Photo Caption: Above, dancers move to the music of Qiet during the nocturnal portion of the Steampunk Spectacle.
A man decked out in a frock coat, top hat and long black boots is watching the town come alive.
It's Saturday night, and he sits in the open doorway of 29 E. Carpenter St. as football fans stream out of the bars and begin their hard slog down the sidewalk. The man eyes them with vague curiosity, but says nothing. He appears stuck outside of his time: calm and dignified, occasionally brushing at his goatee or adjusting his large, Ben Franklin-style glasses.
He might appear strange, if it weren't for the other costumed men and women who keep appearing in the doorway, all of them outfitted in old-style coats, puffy gowns, brown vests, brass buckles, fighter goggles and shoes that would have been fashionable in the era of pistol duels and horse-drawn carriages.
This is the Steampunk Spectacle of Athens, a gala celebration of that strange science fiction genre that has, in recent years, grown into a broad social movement, one that mixes the fashion of the Victorian and Edwardian eras with pseudo-futuristic gadgetry. For those unfamiliar with steampunk, it can be difficult to fully explain. According a brochure handed out in the lobby, the steampunk mindset asks the question, "What if the people of the Industrial Revolution had actually been able and willing to build everything they imagined in their novels and scientific theories?"
In other words, steampunk is a vision of the future as theorized by society 150 years ago. If the actuality of that future – our society today – is here to contradict this notion, so be it. It's not about actuality; it's about an imagined reality, and that reality is riveted in steel and wrapped up in a tightly bound corset.
The attendees wander around, talking and smiling and gesturing with courtly civility. The hall splits off into a side room, where costumed vendors lounge behind tables stocked with brass trinkets, comic books and jewelry, and bottles of red and amber elixirs.
The bathrooms are off in the back, and a long line of women stand under glowing lamps, fanning their faces as they wait. The line doesn't seem to be moving very fast, probably a result of their thick gowns, their elaborate corsets. In the men's restroom, a solitary figure sits on the toilet, only his polished black cobbler shoes and white britches visible under the stall door.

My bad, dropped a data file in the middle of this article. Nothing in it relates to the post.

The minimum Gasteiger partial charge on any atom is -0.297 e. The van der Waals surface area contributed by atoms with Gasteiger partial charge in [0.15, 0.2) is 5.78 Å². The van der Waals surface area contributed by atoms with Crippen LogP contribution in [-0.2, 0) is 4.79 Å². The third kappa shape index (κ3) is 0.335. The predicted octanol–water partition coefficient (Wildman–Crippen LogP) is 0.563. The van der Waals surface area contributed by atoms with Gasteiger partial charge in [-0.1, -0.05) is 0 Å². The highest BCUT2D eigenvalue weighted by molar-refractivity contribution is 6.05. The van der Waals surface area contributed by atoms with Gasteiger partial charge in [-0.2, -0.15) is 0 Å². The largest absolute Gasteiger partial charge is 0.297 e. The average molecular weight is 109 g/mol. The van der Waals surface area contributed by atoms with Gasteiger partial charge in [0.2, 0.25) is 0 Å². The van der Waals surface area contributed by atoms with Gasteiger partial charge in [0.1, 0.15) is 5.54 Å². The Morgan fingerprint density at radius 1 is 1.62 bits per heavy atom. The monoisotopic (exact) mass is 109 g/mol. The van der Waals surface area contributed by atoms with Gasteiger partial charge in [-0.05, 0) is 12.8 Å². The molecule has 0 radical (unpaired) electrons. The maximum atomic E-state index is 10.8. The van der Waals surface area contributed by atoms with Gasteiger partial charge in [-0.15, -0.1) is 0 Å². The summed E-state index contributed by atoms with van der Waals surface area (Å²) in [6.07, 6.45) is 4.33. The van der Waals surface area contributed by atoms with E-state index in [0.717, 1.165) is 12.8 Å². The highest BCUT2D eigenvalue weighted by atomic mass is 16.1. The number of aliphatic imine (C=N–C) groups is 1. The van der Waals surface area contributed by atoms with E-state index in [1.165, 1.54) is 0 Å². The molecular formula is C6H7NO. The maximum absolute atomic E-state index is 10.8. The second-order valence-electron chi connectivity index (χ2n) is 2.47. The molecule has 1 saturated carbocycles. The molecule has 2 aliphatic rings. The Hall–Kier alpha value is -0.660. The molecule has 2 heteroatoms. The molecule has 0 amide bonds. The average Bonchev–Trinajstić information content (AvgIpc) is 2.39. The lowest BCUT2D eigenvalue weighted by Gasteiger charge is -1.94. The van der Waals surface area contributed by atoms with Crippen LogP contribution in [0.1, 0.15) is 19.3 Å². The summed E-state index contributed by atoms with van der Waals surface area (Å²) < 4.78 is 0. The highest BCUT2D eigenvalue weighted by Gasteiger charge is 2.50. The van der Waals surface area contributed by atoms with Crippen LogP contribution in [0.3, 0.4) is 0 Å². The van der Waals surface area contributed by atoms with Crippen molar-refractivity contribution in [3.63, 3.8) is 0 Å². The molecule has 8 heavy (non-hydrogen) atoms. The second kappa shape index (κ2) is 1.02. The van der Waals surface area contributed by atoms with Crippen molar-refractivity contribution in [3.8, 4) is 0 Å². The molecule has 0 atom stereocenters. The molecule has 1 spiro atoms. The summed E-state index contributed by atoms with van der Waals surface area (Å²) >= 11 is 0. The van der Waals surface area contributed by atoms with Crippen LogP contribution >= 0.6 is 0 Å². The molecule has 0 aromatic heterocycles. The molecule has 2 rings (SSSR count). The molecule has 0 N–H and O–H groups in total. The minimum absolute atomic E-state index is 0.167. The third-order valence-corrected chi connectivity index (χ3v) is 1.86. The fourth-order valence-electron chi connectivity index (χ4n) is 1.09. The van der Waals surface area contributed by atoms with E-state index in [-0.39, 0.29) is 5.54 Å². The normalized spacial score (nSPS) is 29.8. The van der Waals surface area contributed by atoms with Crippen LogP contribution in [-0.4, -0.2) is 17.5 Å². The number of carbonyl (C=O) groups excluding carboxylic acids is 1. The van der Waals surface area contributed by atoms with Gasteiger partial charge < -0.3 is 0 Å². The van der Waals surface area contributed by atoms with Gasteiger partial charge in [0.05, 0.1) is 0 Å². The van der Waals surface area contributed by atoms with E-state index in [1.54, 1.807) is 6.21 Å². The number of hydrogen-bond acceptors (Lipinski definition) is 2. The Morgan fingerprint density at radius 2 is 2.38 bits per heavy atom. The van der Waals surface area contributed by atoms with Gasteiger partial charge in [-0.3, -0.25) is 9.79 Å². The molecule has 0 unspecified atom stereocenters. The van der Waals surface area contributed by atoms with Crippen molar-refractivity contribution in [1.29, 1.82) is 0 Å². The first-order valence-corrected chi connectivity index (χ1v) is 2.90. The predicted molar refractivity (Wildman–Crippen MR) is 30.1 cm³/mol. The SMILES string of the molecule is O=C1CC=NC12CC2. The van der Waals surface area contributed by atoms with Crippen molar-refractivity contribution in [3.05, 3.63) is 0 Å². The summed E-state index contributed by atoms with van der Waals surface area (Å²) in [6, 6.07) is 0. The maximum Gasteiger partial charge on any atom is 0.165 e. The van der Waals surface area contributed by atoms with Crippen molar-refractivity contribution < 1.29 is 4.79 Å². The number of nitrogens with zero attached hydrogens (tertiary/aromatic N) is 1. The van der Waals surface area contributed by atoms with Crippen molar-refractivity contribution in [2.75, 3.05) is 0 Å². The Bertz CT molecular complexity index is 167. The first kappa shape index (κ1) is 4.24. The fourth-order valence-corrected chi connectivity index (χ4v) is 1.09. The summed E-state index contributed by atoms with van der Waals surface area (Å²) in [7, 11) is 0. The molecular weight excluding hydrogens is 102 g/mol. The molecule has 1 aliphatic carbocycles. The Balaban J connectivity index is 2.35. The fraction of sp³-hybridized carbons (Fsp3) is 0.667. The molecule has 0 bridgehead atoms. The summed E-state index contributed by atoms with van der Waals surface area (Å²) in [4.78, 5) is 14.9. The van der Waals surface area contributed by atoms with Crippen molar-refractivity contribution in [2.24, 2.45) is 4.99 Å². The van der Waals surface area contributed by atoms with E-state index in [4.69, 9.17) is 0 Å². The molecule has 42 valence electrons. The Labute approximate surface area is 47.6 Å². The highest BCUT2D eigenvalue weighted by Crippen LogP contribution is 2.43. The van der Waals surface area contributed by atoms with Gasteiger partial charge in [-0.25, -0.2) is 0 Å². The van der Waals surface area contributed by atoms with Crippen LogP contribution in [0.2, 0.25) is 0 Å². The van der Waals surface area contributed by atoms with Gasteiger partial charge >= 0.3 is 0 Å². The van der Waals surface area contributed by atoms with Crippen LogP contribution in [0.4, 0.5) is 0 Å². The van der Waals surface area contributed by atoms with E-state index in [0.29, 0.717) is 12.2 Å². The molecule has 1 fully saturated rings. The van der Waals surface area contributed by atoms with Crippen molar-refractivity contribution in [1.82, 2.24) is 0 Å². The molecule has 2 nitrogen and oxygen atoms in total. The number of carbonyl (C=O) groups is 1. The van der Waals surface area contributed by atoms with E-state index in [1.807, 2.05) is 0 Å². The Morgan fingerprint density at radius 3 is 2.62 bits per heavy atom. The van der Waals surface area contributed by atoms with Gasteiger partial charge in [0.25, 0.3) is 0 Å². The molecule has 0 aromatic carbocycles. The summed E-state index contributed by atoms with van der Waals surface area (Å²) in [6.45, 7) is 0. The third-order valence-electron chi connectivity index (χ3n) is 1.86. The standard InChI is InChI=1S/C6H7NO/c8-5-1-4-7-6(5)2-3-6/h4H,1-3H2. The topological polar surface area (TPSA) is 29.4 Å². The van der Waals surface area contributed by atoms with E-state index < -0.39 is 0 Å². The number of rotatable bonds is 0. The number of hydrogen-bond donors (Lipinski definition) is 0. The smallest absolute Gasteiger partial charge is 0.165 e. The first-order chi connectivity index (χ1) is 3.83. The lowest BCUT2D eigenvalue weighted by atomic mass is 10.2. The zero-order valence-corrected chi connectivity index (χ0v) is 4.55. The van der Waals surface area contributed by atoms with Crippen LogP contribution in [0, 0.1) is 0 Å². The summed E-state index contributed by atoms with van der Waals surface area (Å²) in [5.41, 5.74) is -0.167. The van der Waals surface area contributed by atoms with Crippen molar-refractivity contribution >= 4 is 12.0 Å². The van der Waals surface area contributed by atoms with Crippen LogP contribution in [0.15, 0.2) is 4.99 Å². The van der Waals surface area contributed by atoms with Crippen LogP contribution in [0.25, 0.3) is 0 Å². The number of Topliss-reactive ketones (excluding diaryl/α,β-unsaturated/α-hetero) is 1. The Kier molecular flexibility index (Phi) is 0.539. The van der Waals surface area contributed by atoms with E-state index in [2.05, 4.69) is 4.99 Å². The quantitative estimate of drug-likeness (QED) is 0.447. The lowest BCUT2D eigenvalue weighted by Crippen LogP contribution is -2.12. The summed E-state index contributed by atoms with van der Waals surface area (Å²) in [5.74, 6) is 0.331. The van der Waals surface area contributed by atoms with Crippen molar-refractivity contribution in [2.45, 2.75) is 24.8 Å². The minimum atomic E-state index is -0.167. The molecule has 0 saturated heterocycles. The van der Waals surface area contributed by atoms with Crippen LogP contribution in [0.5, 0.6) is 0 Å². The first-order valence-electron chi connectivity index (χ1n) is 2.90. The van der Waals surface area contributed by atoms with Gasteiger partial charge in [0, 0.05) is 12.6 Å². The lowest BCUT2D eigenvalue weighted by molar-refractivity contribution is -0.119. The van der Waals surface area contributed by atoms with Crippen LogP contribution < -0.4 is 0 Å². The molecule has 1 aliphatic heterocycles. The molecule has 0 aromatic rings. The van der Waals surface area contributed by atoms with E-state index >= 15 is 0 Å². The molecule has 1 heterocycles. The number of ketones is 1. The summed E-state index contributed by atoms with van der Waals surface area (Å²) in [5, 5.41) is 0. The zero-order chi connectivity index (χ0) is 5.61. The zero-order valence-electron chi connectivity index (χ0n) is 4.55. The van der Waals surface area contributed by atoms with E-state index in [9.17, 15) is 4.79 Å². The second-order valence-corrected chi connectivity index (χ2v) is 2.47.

Keep walking down the hall and you'll enter the open dance floor. Onstage, Amber Brooks of the Athens Historical Society & Museum announces the start of the gala.
"Hello, hello everyone. Thank you so much for being here," Brooks says, "Just so you know, all of you paying for your tickets and coming out has really helped to support us at the Historical Society, so we just want to say thank you, thank you so, so much."
Brooks is dressed up in a long pink gown that she put together herself.
"This was totally a last-minute thing," she admits. "Like really last-minute. I was up till 5 in the morning."
Now the band members are tuning their instruments, the trumpet player swigging a watermelon Four Loko just before the show begins. A quick strum of the guitar, a tap of drumstick on metal rim, and a group of dancers flows out onto the floor as the music inundates the room.
This is why these people are here. Later tonight will be a costume competition, and later still a promenade down Court Street and a soiree at Jackie O's Pub and Brewery. But for now there's only a crowd of bodies all dressed in similar garb, all dancing, all smiling, and I am standing in the middle of it all.
The dancers spin and twirl. Cameras flash, glinting off buckles. The music rises, and the trumpet player hops down from the stage. He bellows on the dance floor, stepping around the costumed bodies, the tweed jackets and flowing satin, and now he is behind me. Now I am rising. I see the floor lower beneath my feet. I see the trumpet glinting out from between my legs. He has picked me up on his shoulders, and is carrying me up onto the stage.
The crowd dances down below. They all seem happy, and most seem to be adept dancers. But under the hanging lights, they appear as dim blurs, the ghosts of souls long dead or never born at all, citizens of a world that never came to fruition. I look at them through the screen of my iPhone.